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This article in

  1. Vol. 85 No. 9, p. 2354-2360
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    Received: Dec 21, 2006
    Published: December 8, 2014


    1 Corresponding author(s): thomp649@msu.edu
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doi:10.2527/jas.2006-832

Livestock welfare product claims: The emerging social context

  1. P. Thompson*1,
  2. C. Harris,
  3. D. Holt and
  4. E. A. Pajor§
  1. Department Philosophy,
    Department of Sociology, and
    Institute for Food and Agricultural Standards, Department of Sociology, Michigan State University, East Lansing 48824; and
    Department of Animal Sciences, Purdue University, West Lafayette, IN 47907-2054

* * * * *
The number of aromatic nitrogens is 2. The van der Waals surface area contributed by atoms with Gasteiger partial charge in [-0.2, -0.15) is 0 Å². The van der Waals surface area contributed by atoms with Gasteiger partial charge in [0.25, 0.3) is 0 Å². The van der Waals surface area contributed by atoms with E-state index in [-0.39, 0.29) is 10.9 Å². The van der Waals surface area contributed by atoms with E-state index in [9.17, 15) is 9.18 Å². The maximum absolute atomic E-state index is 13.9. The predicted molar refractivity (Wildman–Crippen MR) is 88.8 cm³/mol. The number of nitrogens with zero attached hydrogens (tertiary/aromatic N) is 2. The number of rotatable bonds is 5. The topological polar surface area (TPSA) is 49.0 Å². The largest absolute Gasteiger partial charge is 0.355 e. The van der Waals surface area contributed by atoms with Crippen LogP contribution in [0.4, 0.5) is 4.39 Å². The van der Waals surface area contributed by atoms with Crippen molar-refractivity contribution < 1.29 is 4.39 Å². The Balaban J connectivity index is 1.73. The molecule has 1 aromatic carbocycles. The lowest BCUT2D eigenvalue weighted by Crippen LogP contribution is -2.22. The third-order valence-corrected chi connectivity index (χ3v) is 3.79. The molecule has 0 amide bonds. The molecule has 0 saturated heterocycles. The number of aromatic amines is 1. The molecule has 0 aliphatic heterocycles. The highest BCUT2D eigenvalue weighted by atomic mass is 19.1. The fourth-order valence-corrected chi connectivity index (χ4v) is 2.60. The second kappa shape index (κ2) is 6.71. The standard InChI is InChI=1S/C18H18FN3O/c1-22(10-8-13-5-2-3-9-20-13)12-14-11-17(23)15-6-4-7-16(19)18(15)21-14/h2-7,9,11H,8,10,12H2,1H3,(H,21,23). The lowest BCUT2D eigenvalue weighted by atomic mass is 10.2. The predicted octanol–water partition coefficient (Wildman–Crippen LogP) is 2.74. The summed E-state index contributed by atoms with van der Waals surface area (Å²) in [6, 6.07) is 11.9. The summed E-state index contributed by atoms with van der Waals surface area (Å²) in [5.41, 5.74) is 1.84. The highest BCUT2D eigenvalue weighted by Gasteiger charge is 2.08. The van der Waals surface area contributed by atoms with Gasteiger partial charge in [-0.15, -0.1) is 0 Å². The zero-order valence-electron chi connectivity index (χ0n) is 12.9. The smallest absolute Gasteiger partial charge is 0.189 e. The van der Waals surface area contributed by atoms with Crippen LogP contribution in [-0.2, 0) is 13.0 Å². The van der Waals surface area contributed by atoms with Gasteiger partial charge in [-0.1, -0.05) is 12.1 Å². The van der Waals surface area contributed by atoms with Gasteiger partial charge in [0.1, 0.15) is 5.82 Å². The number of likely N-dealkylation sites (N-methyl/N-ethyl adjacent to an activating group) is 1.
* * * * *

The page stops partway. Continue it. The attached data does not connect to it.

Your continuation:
Abstract

An increasing number of product claims about food animal welfare or well-being have appeared in the global food industry and global market in recent years. These claims have significant consequences for producers, processors, transporters, retailers, consumers, and the animals themselves. Furthermore, recent restructuring of the global food industry has altered the power relationships of various actors. Regulation of the industry is moving toward greater private control, and the power of retailers has dramatically increased. The changing structure of the industry carries implications both in terms of how standards are created and in terms of the types of standards themselves. The purpose of this article is to provide a greater understanding of how these product claims are made, their implications, and the challenges they present.

Copyright © 2007. Copyright 2007 Journal of Animal Science